Dialogue and Sound Effects First, I found all of the sound clips that were recorded, and found the corresponding shot,
take, and line of dialogue for each shot when necessary.
Once I had found the correct shot, take, and line of dialogue, I used in and out points to cut
the line from the sound file, and then dragged it into the timeline.
I used the existing audio from the camera’s microphone to sync the clips recorded with the
boom pole to the footage.
I also did this for other diegetic sound effects, such as general movement noise, footsteps,
typing sounds, etc. to build a realistic sounding soundscape.
For the AI, I used a Chorus Flanger to get a robotic-sounding voice effect, that retained a
coherent human voice for narrative purposes.
Music I used 3 pieces of previously sourced material to use as a non-diegetic score for this scene.
One of the pieces of music (Home – Synchronise) was used in the montage sequence, and I
was able to cut on some of the beats, for a music-video style effect that in my opinion is
incredibly effective and shows the passage of time very well.
I added a Low Bass Rise music track to the start of the video, where Abel and VITA discuss the
AI’s problem, tempus, to build tension. I decided this was not suitable, as it added a more
horror-style tone to the filmwhich I thought was out of place.
To resolve this, I added a different music track (Ethereal Synth) in its place, which gave the
video a sci-fi ethereal feel, which I thought was very appropriate for the existential subject
Graphics/Effects After feedback in the test screening, I added a graphic during the montage sequence that
shows VITA being worked on. To make this, I found a PNG of some MacOS windows, which I
then photoshopped to have an all-black background, instead of an all-white background, so
that I would not need to Chroma key the effects that I had sourced to place over the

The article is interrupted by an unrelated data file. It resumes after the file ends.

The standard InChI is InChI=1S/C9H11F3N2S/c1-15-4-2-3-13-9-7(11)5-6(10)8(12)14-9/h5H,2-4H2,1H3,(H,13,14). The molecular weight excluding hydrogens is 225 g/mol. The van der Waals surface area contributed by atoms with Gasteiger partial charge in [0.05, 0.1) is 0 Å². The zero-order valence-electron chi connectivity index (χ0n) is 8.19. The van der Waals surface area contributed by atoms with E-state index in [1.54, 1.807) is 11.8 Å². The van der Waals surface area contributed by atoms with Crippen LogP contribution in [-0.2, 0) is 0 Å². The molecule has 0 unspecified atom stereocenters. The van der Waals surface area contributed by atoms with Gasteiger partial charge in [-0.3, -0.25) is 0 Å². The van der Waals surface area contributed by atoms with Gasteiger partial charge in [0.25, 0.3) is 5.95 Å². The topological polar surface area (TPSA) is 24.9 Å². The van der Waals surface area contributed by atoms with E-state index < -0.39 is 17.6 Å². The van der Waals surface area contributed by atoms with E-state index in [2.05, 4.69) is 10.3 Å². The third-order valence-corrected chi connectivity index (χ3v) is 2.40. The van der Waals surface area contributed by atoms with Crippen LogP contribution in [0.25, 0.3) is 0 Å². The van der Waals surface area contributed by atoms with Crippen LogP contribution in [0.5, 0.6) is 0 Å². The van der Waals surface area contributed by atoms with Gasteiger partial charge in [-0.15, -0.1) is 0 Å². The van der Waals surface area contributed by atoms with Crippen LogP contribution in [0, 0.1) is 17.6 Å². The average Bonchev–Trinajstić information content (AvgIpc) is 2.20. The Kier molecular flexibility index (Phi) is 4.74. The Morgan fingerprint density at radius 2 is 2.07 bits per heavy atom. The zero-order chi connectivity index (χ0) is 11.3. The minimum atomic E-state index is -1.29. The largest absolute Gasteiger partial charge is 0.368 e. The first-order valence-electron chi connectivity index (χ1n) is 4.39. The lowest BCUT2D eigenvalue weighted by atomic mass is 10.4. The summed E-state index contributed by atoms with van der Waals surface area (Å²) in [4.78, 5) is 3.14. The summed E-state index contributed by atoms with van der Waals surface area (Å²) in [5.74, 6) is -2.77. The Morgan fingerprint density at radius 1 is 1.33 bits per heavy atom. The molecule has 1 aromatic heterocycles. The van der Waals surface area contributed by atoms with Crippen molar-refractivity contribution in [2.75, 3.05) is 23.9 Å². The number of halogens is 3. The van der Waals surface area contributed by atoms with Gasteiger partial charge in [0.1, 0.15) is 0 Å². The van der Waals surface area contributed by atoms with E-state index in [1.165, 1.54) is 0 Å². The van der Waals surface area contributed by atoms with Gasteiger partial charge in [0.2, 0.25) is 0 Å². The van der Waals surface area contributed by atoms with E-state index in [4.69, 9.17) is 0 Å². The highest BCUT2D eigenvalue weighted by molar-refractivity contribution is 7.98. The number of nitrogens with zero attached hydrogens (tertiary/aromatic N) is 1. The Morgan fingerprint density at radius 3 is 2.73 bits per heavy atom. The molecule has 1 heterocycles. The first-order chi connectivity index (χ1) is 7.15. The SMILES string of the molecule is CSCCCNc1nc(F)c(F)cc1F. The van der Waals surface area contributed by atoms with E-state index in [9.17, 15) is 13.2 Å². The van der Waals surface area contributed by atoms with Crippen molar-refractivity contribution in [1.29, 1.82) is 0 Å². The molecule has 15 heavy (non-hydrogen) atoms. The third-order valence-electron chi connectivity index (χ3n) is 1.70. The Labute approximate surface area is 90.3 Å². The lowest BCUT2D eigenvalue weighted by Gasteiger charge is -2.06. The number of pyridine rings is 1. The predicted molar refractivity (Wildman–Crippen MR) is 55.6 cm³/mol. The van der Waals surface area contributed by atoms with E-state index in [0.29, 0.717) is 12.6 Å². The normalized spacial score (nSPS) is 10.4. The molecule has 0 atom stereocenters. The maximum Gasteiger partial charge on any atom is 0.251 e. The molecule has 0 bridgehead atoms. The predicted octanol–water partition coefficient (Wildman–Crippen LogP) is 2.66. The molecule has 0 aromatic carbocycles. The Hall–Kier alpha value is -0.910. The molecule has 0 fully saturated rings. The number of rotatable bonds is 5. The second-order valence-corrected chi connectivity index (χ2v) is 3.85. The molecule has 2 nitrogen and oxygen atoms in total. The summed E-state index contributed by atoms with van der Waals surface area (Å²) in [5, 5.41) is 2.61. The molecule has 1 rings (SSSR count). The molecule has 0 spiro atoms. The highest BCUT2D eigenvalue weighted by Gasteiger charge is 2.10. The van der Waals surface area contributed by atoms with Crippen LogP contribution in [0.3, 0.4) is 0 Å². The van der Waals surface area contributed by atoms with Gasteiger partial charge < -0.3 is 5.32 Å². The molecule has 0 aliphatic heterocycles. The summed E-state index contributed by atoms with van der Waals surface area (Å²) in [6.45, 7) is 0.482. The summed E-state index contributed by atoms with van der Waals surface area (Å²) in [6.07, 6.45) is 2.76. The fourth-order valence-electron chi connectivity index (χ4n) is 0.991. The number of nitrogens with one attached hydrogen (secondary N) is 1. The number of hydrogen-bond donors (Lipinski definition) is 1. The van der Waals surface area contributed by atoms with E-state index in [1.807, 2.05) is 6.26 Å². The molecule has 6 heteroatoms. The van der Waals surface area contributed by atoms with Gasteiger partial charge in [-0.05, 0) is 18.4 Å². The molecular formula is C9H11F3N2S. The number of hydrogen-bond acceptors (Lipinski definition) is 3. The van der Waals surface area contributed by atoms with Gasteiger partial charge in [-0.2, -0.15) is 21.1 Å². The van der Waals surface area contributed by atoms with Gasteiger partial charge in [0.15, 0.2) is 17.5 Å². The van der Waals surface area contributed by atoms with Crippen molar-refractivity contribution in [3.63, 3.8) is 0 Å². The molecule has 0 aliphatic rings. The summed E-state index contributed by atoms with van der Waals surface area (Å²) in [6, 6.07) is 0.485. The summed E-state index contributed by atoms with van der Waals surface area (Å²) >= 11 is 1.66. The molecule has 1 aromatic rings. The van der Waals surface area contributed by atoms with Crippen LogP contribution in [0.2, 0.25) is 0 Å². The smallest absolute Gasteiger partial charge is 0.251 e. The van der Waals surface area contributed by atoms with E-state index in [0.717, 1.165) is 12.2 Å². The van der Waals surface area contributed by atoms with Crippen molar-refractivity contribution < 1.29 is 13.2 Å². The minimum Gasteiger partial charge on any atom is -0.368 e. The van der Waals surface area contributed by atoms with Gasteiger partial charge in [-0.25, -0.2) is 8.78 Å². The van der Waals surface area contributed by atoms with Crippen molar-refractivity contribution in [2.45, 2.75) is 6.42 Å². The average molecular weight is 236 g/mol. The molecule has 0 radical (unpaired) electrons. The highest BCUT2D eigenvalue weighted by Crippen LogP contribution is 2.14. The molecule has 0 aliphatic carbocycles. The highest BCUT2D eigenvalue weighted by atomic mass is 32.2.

I had previously attempted to Chroma key the effects I had found, but they looked incredibly
unprofessional regardless of the settings that I used, and so I decided to find an alternate way
of including them.
I placed the effects, which had all black backgrounds, over the window PNGs, and matched
their scale and position in Premiere Pro to create ‘windows’ on the VITA screen.
I repositioned these 2 ‘windows’ to look as if they had been placed randomly on the screen,
for a more authentic feel.
I also found a green screen ‘loading bar’ graphic, which I imported, Chroma-keyed, and
placed 3 of in the top right corner of the screen for a more ‘busy’ looking display,
emphasising the complexity of this AI system.
I tried to add more ‘windows’, but it became too messy and crowded, so I decided to only use
Audio Balance The audio for this short was originally very unbalanced, as commented on in the test
I increased the volume of the room atmos, so each shot was less jarring and the whole film
ended up flowing better, as each shot was connected by an atmospheric audio track.
The dialogue was also out of balance in some places, so by using the audio level monitor I
could check that all of the audio was staying within the -6 to -12dB range.
I used volume adjustment for each clip to get it to stay within this range, by adjusting it to be
higher or lower depending on the volume levels of the clip. The VITA dialogue, for example,
needed an adjustment of +4.0dB to remain within this range, while it varied for Abel’s
The music also had to be adjusted, so that it was not overwhelming, as this would leave the
dialogue inaudible. For the montage, I did not have to worry about dialogue other than
during the fade in and fade out. To avoid causing conflict during the dialogue as it faded in, I
used key frames to ensure it only reached a certain level, where both the music and dialogue
could be heard, until neither character was talking. From this point, the audio level increased
further to reach a point where it was within the -6 to -12dB range, to match all the other
audio. The song had a natural fade out, but I used key frames to make this fade out smoother
so that it would come to a less jarring halt.
Colour Grading The video did not require much colour grading, as I was happy with the video out of the
camera because of the lighting.
There were some shots that were more exposed than others, though, and so I used a Lumetri
looks colour correction effect within Premiere Pro, and adjusted the contrast, shadows, and
highlights for some shots so that all of the shots of Abel matched.
I tried some LUTs on the footage, but I found that they looked good on some footage but
quite bad on others, and because I could not exactly replicate them, I decided to have the
video conform to a standard, realistic look, which most dramas tend to have anyway.